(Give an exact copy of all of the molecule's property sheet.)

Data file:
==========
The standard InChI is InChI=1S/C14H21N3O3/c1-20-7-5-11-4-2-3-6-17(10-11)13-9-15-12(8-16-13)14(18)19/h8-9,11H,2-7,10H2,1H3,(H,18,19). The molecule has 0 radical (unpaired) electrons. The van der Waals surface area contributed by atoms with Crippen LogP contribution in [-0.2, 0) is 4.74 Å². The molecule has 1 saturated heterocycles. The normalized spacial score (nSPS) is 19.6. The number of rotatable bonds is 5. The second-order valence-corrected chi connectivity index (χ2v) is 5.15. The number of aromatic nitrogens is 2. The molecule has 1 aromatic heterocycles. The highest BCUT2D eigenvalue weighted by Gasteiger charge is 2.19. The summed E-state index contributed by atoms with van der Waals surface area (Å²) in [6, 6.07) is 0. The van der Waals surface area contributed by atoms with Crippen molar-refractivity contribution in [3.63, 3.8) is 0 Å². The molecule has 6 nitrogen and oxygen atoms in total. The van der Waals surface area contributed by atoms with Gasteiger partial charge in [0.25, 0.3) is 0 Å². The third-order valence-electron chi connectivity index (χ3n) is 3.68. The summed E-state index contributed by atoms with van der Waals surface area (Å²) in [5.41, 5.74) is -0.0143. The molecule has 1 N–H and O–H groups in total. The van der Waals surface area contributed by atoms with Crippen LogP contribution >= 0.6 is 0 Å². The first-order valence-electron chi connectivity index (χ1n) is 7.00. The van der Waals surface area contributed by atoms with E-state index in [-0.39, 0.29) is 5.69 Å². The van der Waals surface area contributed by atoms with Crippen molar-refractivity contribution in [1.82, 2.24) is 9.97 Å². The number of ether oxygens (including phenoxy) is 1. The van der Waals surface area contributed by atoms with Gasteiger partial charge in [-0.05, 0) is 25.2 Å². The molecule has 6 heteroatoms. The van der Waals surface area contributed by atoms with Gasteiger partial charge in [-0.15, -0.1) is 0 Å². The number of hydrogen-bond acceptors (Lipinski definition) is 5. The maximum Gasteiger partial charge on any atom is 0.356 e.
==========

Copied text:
The standard InChI is InChI=1S/C14H21N3O3/c1-20-7-5-11-4-2-3-6-17(10-11)13-9-15-12(8-16-13)14(18)19/h8-9,11H,2-7,10H2,1H3,(H,18,19). The molecule has 0 radical (unpaired) electrons. The van der Waals surface area contributed by atoms with Crippen LogP contribution in [-0.2, 0) is 4.74 Å². The molecule has 1 saturated heterocycles. The normalized spacial score (nSPS) is 19.6. The number of rotatable bonds is 5. The second-order valence-corrected chi connectivity index (χ2v) is 5.15. The number of aromatic nitrogens is 2. The molecule has 1 aromatic heterocycles. The highest BCUT2D eigenvalue weighted by Gasteiger charge is 2.19. The summed E-state index contributed by atoms with van der Waals surface area (Å²) in [6, 6.07) is 0. The van der Waals surface area contributed by atoms with Crippen molar-refractivity contribution in [3.63, 3.8) is 0 Å². The molecule has 6 nitrogen and oxygen atoms in total. The van der Waals surface area contributed by atoms with Gasteiger partial charge in [0.25, 0.3) is 0 Å². The third-order valence-electron chi connectivity index (χ3n) is 3.68. The summed E-state index contributed by atoms with van der Waals surface area (Å²) in [5.41, 5.74) is -0.0143. The molecule has 1 N–H and O–H groups in total. The van der Waals surface area contributed by atoms with Crippen LogP contribution >= 0.6 is 0 Å². The first-order valence-electron chi connectivity index (χ1n) is 7.00. The van der Waals surface area contributed by atoms with E-state index in [-0.39, 0.29) is 5.69 Å². The van der Waals surface area contributed by atoms with Crippen molar-refractivity contribution in [1.82, 2.24) is 9.97 Å². The number of ether oxygens (including phenoxy) is 1. The van der Waals surface area contributed by atoms with Gasteiger partial charge in [-0.05, 0) is 25.2 Å². The molecule has 6 heteroatoms. The van der Waals surface area contributed by atoms with Gasteiger partial charge in [-0.15, -0.1) is 0 Å². The number of hydrogen-bond acceptors (Lipinski definition) is 5. The maximum Gasteiger partial charge on any atom is 0.356 e.